Tires are another important element of maintenance for fleet vehicles, as more miles on the road tend to wear on tires at a quicker pace. Purchasing and maintaining quality tires strengthens reliability and is critical for healthy fleet operation. Some things that can easily be implemented into a regular maintenance schedule include:
- Checking the vehicle’s alignment at factory-recommended intervals
- Performing regular rotation and balance
- Checking tire pressure
- Monitoring tire tread depth
GPS tracking and telematics keep close tabs on these elements, alerting managers that it’s time for a maintenance check. Keeping a consistent routine will help keep vehicles running at peak performance.
Reduce Travel Time for Field Workers
Since a significant amount of construction services occur out in the field, construction managers and contractors must find ways to manage a largely mobile workforce. A lack of coordination and collaboration between the back office and field workers can lead to increased travel time and fewer jobs completed per day. Optimizing your scheduling and dispatch processes through field service management software (FSM) empowers field managers to see where field workers are before dispatching them to the next job. By improving routes with FSM, managers will cut fuel expenses without compromising completion rates.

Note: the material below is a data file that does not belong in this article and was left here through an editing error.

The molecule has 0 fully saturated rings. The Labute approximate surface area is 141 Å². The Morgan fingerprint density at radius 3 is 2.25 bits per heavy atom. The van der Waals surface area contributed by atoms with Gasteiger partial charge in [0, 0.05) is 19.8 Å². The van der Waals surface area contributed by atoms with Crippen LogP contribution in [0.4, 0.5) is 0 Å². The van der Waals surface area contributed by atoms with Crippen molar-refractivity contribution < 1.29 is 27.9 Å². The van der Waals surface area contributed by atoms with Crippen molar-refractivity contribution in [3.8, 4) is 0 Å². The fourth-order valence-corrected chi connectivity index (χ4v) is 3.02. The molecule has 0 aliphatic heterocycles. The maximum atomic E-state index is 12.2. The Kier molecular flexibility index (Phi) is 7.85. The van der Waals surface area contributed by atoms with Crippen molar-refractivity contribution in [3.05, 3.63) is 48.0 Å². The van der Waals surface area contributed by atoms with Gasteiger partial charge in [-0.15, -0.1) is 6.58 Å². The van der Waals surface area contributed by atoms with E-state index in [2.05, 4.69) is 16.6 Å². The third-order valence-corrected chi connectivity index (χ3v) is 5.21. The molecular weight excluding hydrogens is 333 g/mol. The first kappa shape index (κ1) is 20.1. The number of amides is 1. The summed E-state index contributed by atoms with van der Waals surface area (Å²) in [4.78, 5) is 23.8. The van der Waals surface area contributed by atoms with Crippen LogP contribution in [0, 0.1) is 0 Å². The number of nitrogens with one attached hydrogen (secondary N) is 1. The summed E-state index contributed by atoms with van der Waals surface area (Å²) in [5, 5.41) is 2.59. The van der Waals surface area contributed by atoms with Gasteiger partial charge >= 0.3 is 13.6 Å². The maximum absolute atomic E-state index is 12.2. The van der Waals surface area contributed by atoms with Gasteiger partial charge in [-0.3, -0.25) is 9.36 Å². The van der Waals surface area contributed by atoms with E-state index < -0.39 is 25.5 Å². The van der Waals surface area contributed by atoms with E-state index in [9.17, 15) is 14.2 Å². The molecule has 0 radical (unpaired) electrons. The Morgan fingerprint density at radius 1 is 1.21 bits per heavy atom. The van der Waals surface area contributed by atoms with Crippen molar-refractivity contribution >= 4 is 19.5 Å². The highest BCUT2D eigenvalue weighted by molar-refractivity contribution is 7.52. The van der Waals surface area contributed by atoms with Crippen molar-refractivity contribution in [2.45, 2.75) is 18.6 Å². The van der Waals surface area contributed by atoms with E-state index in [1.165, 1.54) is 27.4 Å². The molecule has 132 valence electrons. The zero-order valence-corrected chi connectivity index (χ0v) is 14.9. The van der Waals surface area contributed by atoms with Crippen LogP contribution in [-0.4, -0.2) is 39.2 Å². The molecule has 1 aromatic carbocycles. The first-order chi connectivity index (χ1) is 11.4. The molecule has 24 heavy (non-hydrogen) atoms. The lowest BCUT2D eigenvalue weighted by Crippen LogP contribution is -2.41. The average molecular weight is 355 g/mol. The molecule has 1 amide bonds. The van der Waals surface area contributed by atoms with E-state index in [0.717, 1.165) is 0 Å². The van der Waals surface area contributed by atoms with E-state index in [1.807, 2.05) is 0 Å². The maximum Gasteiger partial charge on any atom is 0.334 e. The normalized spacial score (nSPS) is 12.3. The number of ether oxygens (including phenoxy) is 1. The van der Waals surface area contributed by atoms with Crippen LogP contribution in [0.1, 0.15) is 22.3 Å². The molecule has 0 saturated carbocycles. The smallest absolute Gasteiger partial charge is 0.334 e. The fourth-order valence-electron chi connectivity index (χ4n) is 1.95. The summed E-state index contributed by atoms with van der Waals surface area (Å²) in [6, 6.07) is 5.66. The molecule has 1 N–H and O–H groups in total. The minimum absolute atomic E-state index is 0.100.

Monitor Driving Patterns and Reduce Speeding
A U.S. Department of Transportation report shows that driving behavior is the most significant contributor to fuel efficiency. The report also found up to a 35% difference in fuel consumption between a good and bad driver, adding that telematics has shown to be successful in improving vehicle efficiency.
Braking, acceleration patterns, and speeding can all play a role in fuel consumption. If a driver has a lead foot, he or she will quickly burn through gas. In fact, for every 5 mph over 30 mph, an extra $0.20 per gallon of gas is burned. Not to mention speeding can lead to more accidents, fines, increased wear and tear and cause damage to an organization’s reputation–none of which construction businesses can afford to leave to chance.
Use Fuel Cards